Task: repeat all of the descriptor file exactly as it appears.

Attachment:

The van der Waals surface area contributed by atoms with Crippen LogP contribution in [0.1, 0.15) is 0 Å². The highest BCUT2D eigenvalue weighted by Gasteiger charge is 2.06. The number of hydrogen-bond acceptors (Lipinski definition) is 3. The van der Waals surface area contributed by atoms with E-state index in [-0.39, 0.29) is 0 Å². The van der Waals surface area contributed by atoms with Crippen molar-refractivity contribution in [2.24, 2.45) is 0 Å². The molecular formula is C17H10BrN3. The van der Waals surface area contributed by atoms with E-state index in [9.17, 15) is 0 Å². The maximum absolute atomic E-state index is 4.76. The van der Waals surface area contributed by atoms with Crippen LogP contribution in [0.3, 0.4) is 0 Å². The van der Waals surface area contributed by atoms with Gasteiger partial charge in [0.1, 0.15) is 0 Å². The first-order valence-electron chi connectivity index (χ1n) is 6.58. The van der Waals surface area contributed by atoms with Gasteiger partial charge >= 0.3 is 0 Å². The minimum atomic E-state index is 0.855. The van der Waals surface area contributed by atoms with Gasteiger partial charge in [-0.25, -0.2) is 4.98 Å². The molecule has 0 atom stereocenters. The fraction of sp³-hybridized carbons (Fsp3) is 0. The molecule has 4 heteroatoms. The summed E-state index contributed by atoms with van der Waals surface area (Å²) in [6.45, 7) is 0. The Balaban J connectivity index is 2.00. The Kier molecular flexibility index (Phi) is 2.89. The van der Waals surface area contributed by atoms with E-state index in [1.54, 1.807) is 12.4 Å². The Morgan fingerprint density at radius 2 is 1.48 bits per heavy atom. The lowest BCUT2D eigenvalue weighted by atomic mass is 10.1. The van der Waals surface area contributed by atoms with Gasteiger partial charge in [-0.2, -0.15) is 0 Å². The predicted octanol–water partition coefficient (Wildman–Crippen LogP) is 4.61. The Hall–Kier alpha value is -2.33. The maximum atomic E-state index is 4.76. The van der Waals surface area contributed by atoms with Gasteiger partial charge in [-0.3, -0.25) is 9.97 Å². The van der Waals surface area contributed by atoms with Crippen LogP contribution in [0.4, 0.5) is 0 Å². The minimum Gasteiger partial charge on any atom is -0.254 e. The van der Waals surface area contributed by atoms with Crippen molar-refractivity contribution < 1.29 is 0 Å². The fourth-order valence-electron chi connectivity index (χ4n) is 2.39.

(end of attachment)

The van der Waals surface area contributed by atoms with Crippen LogP contribution in [0.1, 0.15) is 0 Å². The highest BCUT2D eigenvalue weighted by Gasteiger charge is 2.06. The number of hydrogen-bond acceptors (Lipinski definition) is 3. The van der Waals surface area contributed by atoms with E-state index in [-0.39, 0.29) is 0 Å². The van der Waals surface area contributed by atoms with Crippen molar-refractivity contribution in [2.24, 2.45) is 0 Å². The molecular formula is C17H10BrN3. The van der Waals surface area contributed by atoms with E-state index in [9.17, 15) is 0 Å². The maximum absolute atomic E-state index is 4.76. The van der Waals surface area contributed by atoms with Crippen LogP contribution in [0.3, 0.4) is 0 Å². The van der Waals surface area contributed by atoms with Gasteiger partial charge in [0.1, 0.15) is 0 Å². The first-order valence-electron chi connectivity index (χ1n) is 6.58. The van der Waals surface area contributed by atoms with Gasteiger partial charge >= 0.3 is 0 Å². The minimum atomic E-state index is 0.855. The van der Waals surface area contributed by atoms with Gasteiger partial charge in [-0.25, -0.2) is 4.98 Å². The molecule has 0 atom stereocenters. The fraction of sp³-hybridized carbons (Fsp3) is 0. The molecule has 4 heteroatoms. The summed E-state index contributed by atoms with van der Waals surface area (Å²) in [6.45, 7) is 0. The Balaban J connectivity index is 2.00. The Kier molecular flexibility index (Phi) is 2.89. The van der Waals surface area contributed by atoms with E-state index in [1.54, 1.807) is 12.4 Å². The Morgan fingerprint density at radius 2 is 1.48 bits per heavy atom. The lowest BCUT2D eigenvalue weighted by atomic mass is 10.1. The van der Waals surface area contributed by atoms with Gasteiger partial charge in [-0.2, -0.15) is 0 Å². The predicted octanol–water partition coefficient (Wildman–Crippen LogP) is 4.61. The Hall–Kier alpha value is -2.33. The maximum atomic E-state index is 4.76. The van der Waals surface area contributed by atoms with Gasteiger partial charge in [-0.3, -0.25) is 9.97 Å². The van der Waals surface area contributed by atoms with Crippen LogP contribution in [0.4, 0.5) is 0 Å². The minimum Gasteiger partial charge on any atom is -0.254 e. The van der Waals surface area contributed by atoms with Crippen molar-refractivity contribution < 1.29 is 0 Å². The fourth-order valence-electron chi connectivity index (χ4n) is 2.39.